4
$\begingroup$

If I have a data set where for every text message, same but two labels are given. It could be that only one label has been filled. To visualise this scenario in real life, one may classify the accent to belong to 'US English' and 'UK English'.

Here is an example where fro every text, atmost 2 sentiments' values are given.

  • text - Sentiment - sentiment
    • Ron is very amicable person - 5 - 4
    • That is so not the place to enjoy - 1
    • Rita is not so caring - 1 - 2

Now, I have to predict SINGLE sentiment column for the given text column.

Can I create the training dataset as below for training purpose? What could be difficulties in doing so?

  • text - Sentiment
    • Ron is very amicable person - 5
    • Ron is very amicable person - 4
    • That is so not the place to enjoy - 1
    • Rita is not so caring - 1
    • Rita is not so caring - 2

Edit: My focus is not on choosing a single class for given text but on the decision to include that text two times with different class attributed to it.

$\endgroup$

2 Answers 2

2
$\begingroup$

The problem you are describing is a perfect use case for Fuzzy Logic.

Contrary to boolean logic where things are either black or white, fuzzy logic allows things to be grey.

Take the example of weather. Given a temperature, some people might say it is cold whereas other would say it is warm. There will be situations where all say it is cold, but there exists a mid-term where the classification isn't $\{0,1\}$ but rather $[0,1]$.

enter image description here

Therefore, it won't be a problem given that your chosen algorithm allows for probabilistic output.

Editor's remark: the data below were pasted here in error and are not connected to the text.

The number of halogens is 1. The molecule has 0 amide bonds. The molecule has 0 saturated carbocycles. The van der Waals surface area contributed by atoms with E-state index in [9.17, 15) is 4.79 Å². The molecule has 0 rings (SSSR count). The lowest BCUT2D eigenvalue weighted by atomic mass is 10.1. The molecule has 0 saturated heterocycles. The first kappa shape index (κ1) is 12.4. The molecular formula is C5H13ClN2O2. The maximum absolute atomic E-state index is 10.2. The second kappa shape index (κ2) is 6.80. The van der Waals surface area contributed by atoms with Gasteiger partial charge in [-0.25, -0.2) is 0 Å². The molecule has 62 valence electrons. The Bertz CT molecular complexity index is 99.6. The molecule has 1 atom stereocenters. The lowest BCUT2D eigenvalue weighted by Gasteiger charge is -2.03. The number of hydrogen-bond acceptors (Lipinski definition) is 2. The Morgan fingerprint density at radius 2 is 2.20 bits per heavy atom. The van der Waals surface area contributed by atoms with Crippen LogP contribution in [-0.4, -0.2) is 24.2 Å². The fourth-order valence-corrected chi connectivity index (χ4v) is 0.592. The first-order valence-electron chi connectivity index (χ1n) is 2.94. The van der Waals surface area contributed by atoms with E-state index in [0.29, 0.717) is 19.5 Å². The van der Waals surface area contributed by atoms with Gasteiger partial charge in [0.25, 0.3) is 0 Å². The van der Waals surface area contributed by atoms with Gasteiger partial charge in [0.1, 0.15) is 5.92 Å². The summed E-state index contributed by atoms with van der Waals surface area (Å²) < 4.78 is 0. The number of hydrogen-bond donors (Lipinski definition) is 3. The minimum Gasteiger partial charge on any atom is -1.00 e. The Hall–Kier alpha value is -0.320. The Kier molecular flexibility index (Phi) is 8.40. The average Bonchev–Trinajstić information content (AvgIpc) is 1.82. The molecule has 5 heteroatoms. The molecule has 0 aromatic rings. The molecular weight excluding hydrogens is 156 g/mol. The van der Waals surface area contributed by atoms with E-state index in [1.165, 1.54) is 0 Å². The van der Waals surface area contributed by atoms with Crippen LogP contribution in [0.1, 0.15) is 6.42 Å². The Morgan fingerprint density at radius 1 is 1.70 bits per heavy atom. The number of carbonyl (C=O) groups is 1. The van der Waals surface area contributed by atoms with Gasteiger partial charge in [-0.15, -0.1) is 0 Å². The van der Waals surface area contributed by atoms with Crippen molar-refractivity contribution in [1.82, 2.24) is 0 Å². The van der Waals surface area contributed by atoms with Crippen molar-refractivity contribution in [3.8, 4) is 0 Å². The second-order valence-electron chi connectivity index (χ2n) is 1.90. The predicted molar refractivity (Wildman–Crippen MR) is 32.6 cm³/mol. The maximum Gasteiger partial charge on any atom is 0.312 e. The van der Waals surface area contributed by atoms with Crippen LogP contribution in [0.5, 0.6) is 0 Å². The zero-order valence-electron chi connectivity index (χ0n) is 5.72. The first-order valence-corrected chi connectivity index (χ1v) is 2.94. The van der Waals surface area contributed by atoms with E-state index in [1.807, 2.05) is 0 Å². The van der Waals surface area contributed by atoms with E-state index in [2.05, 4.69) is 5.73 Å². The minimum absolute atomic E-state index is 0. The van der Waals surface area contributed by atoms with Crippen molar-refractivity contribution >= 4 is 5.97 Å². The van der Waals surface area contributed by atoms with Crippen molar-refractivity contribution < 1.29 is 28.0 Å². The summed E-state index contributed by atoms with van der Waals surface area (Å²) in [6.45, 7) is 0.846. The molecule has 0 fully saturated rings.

So given the temperature example. You have the classes [cold, warm, hot]. If your algorithm can only output binary classifications (e.g. [0, 1, 0]), then better only input data points with only 1 label. However, if your algorithm can output probabilistic classifications (e.g. [0.2, 0.7, 0.1]) then you can input the same datapoint with multiple labels.

In the end, you can pick the class with the largest probability, but you need to understand that this might not give the output you are expecting. If you get a classification of [0.49, 0.51, 0.0], you might say is class 2 where in truth the model is not actually telling you that.

$\endgroup$
1
$\begingroup$

I think there is no problem in doing so. However, what I would do is aggregate. That is, I would take every unique text and create a unique instance with it. The question remains on which sentiment I would associate with it. I would do it with the median, as it is more robust than the mean. That is, if I have the following:

  • Ron is very amicable person - 5
  • Ron is very amicable person - 4
  • Ron is very amicable person - 4
  • Ron is very amicable person - 1

I would aggregate this into:

  • Ron is very amicable person - 4

This is in order to give the same importance to text that appears repeated many times and text that appears only once. In principle, they should be equally important, so there is not any reason to make one of them appear in your learning algorithm much more. If an instance appears many times in a learning algorithm, the cost function is very influenced much more by that instance than others, and I think that is not what you want in this case.

Edit

I am not sure if your question says that every instance appears at most two times. In that case, the median is the same as the mean, so you can aggregate with the mean.

$\endgroup$
2
  • $\begingroup$ I have now mentioned in the question too that I am more focussed on the implications of using the text with two classes separately. If text- class1-class2 is the row, on separating it into text-class1 and text-class2 in the training set, what would happen? At first, it looks like it will overfit because of using the same text. But I am not sure of any other caveats. $\endgroup$ Jun 7, 2018 at 8:13
  • $\begingroup$ Depending on the algorithm you use, but I think it will be similar to what I said, plus having the problem of repeated instances. $\endgroup$ Jun 7, 2018 at 8:16

Your Answer

By clicking “Post Your Answer”, you agree to our terms of service, privacy policy and cookie policy

Not the answer you're looking for? Browse other questions tagged or ask your own question.